Nearly 10 months after the first stirrings of the Asian. financial crisis, 'fianjin is assessing its impact on the local economy.
"We are in an uneasy situation because of the financial crisis," says Chen Liming, Deputy Director of Tianjin Commission of Foreign Economic Relations and "I-rade (Cofert). "Our tar-get in 1998 is to achieve the same level of foreign investment as last year. After all, many foreign enterprises in Tianjin have reached a certain scale and if we can help them to post profits, their exports will increase further and they might consider investing more.
This Would appear to be all optimistic vision given what is happening in the region. According to official figures for the first 10 months of 1997 contracted foreign investment reached Yn3.6bn, down 5.8 per cent on a same period the year before. The downturn is even more apparent at Tianjin Economic:-"1-echnological Development Area (TI_;DA ). This 33 sq km zone, authorised by the State Council in 1984, has already attracted more than US$9bn of investment in foreign funded projects. But the contracted foreign investment of US$1.2bn during the first "I1 months of last year was doss n l 1.8 per cent year-on-year.
"These setbacks should not deflect attention away from the city's strengths, argues Cofert, especially the robust growth, of exports from the port city. "VVe saga' an increase of about 25 per cent last year when the value of our exports reached US$5bn, some US$1bn .morethan in 1996," says Chen Liming. "Our target is to reach US$6bn in 1998".
The difficulty is a dependence on China's neighbouring countries. Asia accounts for 60 per cent of all Tianjin's contracted foreign investment, amounting now to US$20bn. South. Korea is fourth after Hong Kong, the US and Japan. among the top foreign investors. "The devaluation of the South Korean currency will certainly have a negative influence on the investments originating from there," admits Chen Liming.
However, the city still enjoys an image as a fast-growing area with good management and working conditions. It is better equipped than most other regions or cities, being one of just four municipalities in China and with one of the better man-aged development zones. In addition to TEDA, a bonded port area was given the go-ahead in 1991, becoming a centre for entreput trade in. northern China. In 1986 Tianjin also became the centre of the Bohai Bay Economic Ring, an inter-regional net-work linking the cities in Hebei, Shandong and Liaoning provinces.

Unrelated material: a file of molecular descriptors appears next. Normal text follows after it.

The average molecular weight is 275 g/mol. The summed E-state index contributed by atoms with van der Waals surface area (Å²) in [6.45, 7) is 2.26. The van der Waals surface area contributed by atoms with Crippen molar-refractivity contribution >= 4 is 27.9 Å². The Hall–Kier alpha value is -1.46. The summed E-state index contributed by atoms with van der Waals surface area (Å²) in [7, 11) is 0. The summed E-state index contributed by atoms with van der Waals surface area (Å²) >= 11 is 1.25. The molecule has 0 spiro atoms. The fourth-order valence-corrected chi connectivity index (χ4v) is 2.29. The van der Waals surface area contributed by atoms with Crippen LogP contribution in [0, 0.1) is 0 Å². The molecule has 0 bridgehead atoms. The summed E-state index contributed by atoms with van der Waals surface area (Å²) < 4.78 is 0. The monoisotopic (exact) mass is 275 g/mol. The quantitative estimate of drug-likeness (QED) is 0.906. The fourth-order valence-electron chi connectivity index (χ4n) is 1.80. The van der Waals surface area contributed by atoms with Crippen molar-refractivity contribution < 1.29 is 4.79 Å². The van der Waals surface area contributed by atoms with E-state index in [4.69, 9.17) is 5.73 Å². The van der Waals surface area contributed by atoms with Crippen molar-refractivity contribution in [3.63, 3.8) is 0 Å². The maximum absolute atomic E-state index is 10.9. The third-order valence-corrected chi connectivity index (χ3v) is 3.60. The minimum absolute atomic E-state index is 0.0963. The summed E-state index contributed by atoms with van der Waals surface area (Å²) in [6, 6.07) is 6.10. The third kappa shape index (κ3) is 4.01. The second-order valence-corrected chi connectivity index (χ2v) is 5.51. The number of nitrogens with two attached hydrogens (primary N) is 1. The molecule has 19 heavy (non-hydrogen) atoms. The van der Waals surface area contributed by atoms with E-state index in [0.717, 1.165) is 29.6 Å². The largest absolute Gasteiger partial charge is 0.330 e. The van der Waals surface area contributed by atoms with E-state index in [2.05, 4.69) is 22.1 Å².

Quality labour force
To date, no fewer than 200 multinationals have invested. in Tianjin in more than 300 projects. Leading investors include Motorola, Coca-Cola, Nestle, Samsung and Otis Elevators. Proctor & Gamble has selected Tianjin to be the site of its biggest factory in the world. Foreign enterprises manufacturing in Tianjin are subject to a 15 per cent enterprise income tax (EIT) if they are located in the major zones; otherwise a 24 per cent Eft is imposed. Fooreign firms not engaged in manufacturing incur a 30 per cent EIT regardless of location.
Meanwhile, northern Chinese provinces use its port facilities for trading their goods. "Foreign. investors come to Tianjin because they can make money here by focusing on. manufacturing," says Chen Liming. "Other sec-tors, such as real estate which have attracted a lot of foreign investment in other places, are not as profitable. In Tianjin we help foreign investors to reach the Chinese market. If you put Beijing and Tianjin together, you have a market of 20 million people and a region with a huge consumption capacity."
One of the city's main assets is the availability and cost of qualified labour. Every year the city turns out 110,000 high school graduates and 10,000 university graduates. The loss est monthly salary in Tianjin for an employee of a foreign manufacturing company is about Yn400, the average -wage for a new graduate recruit being Ynl,000. At managerial level, salaries of Yn2,000-3,000 are common, rising to Yn5,000 for highly qualified. managers with specialised skills. At TFDA the basic average is rather higher than in the city proper Yn700-1,000. However, workers here often have to endure a laborious commute.
Another advantage is a developed infrastructure. Tianjin is one of China's major transportation hubs, at the junction of Beijing-Shenyang and Beijing-Shanghai railway lines. It has a 4,000krn highway network, one of the most successful examples being the completion a few. years ago of the Jing-Jin-Gu expressway that has cut the journey' time between Beijing and Tianjin to-just 90 minutes.